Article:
Oct 24, 2018, NPR Pittsburg: Skyrocketing Special Ed. Costs Falling Heavily On Pa. School Districts, Taxpayers http://www.wesa.fm/post/skyrocketing-special-ed-costs-falling-heavily-pa-school-districts-taxpayers#stream/0 Special education costs are rising much faster in Pennsylvania than state aid — causing local taxpayers to foot most of the bill, while also stretching school budgets thin and increasing inequities between rich and poor districts, according to a new report by a duo of advocacy groups. The Education Law Center and PA Schools Work found that for every new dollar Harrisburg spent on special education between 2008 and 2016, school districts spent $20. During that time, districts saw their special education costs rise $1.54 billion while the state chipped in just $71 million. … So, from the perspective of child advocates, this latest data may suggest some improvement: either because districts are doing a better job providing services or because families are doing a better job requesting them. “Some of the increases I think we’re seeing are a natural consequence of trying to meet the need for services that was previously being unmet,” said Brown Staley. ‘Insolvent’ Those increases, though, have fallen disproportionately on the backs of local school districts. In 2008, districts covered 62.1 percent of all special education costs, the state picked up 32.3 percent of the tab, and the federal government covered the rest. By 2016, the latest year for which data was available, the local share had shot up to 71.5 percent and the state portion had fallen to 23 percent. … Districts have to lean on local taxpayers to keep pace with this trend, Brown Staley said. And advocates worry less wealthy school districts will be forced to cut other services…. “In the near future, we’re going to be OK,” said Murray. “[But] five, six years from now we’re going to be insolvent where we can’t pay our bills.”… A decades-old federal law requires schools provide a “free and appropriate public education” for students with special needs, regardless of cost. The burden for meeting this mandate falls increasingly on state and local governments. From 2009 to 2015, the overall share of special education funding provided by the federal government fell from 33 percent to 16 percent, according to one study. … That doesn’t, however, mean this is an exclusively suburban phenomenon. Special education costs are rising fastest in a wide array of school districts, touching every corner of the state. Carbondale Area School District in Lackawanna County saw expenses rise a staggering 211% over the eight-year period studied. And the local share dedicated to special education spiked from 44 percent of all costs to 80 percent. Rural school districts such as Galeton Area in Potter County, Homer-Center in Indiana County, and Cameron County also saw costs more-than double. In Philadelphia, expenses rose 97 percent…. The state reformed its system for distributing special education dollars before the 2014-15 school year. Lawmakers felt then that the old method disincentivized districts from identifying special education students. Prior to the change, the state assumed special education students made up about 15 percent of all students in each district — and didn’t award extra money to districts with a special education population higher than that rate…. Maureen Cronin, executive director of the Arc of Pennsylvania, a disabilities-rights group, believes the state should spend more on special education because it will ultimately alleviate the burden on social service programs run by the state….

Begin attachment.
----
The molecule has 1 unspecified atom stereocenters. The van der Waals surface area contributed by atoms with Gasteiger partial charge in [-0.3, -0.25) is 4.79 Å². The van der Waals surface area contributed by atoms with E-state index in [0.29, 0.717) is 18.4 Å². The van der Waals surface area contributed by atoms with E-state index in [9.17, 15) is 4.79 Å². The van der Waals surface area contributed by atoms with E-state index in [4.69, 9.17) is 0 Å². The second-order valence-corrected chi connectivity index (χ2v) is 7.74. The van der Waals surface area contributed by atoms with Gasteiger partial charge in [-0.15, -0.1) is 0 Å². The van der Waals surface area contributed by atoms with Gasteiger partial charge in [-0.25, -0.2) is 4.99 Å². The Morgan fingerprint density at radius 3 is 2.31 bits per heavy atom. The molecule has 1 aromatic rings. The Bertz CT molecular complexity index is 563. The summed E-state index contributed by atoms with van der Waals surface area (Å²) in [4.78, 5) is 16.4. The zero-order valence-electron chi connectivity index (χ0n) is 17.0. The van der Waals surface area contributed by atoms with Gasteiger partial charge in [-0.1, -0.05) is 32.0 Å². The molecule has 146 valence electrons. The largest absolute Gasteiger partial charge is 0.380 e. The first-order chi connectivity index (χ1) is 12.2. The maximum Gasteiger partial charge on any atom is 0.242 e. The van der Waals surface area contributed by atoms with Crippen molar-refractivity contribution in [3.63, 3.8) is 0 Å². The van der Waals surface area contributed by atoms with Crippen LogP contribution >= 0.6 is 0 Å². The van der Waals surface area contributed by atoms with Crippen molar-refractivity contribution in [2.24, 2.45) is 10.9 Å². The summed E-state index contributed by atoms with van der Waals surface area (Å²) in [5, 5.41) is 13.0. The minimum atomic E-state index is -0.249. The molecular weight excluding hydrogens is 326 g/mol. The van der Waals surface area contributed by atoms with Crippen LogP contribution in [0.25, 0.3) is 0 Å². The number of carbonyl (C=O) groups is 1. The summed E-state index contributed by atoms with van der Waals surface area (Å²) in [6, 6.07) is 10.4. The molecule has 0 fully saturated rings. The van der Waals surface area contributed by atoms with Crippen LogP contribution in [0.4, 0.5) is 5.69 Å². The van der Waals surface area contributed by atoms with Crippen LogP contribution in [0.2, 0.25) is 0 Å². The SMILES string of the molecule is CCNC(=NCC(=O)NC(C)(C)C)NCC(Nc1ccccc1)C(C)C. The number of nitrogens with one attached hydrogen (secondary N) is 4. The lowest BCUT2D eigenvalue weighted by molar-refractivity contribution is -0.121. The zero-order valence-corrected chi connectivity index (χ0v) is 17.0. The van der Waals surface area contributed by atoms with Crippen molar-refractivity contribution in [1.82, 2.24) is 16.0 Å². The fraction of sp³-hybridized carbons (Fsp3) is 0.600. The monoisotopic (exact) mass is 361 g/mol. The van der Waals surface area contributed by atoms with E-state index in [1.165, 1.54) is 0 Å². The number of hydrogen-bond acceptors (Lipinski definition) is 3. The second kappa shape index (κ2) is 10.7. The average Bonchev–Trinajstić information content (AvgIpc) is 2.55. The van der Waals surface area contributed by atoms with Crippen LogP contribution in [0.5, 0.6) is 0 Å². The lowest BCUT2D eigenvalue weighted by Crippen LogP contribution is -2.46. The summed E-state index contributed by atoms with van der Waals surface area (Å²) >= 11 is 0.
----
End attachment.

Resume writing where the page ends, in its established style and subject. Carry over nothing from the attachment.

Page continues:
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Children today are noticeably different from previous generations, and the proof is in the news coverage we see every day. This site shows you what’s happening in schools around the world. Children are increasingly disabled and chronically ill, and the education system has to accommodate them. Things we've long associated with autism, like sensory issues, repetitive behaviors, anxiety and lack of social skills, are now problems affecting mainstream students. Blame is predictably placed on bad parenting (otherwise known as trauma from home).
Addressing mental health needs is as important as academics for modern educators. This is an unrecognized disaster. The stories here are about children who can’t learn or behave like children have always been expected to. What childhood has become is a chilling portent for the future of mankind.
Anne Dachel, Media editor, Age of Autism
(John Dachel, Tech. assist.)
What will happen in another 4 years? How can we go on like this? This is a national (and international) problem of monumental proportions. We have an entire new class of children who cannot be accommodated by the system: many are manifestly neurologically impaired. Meanwhile, the government and the medical profession sleep on regardless.
UK media editor, Age of Autism
The generation of American children born after 1990 are arguably the sickest generation in the history of our country.
Robert F. Kennedy, Jr.
It seemed to me that with rising autism prevalence, you’d also see rising autism costs to society, and it turns out, the costs are catastrophic.
They calculated that in 2015 autism cost the United States $268 billion and they projected that if autism continues at its current rate, we’re looking at one trillion dollars a year in autism costs by 2025, so within five years.
Toby Rogers, PhD, Political economist
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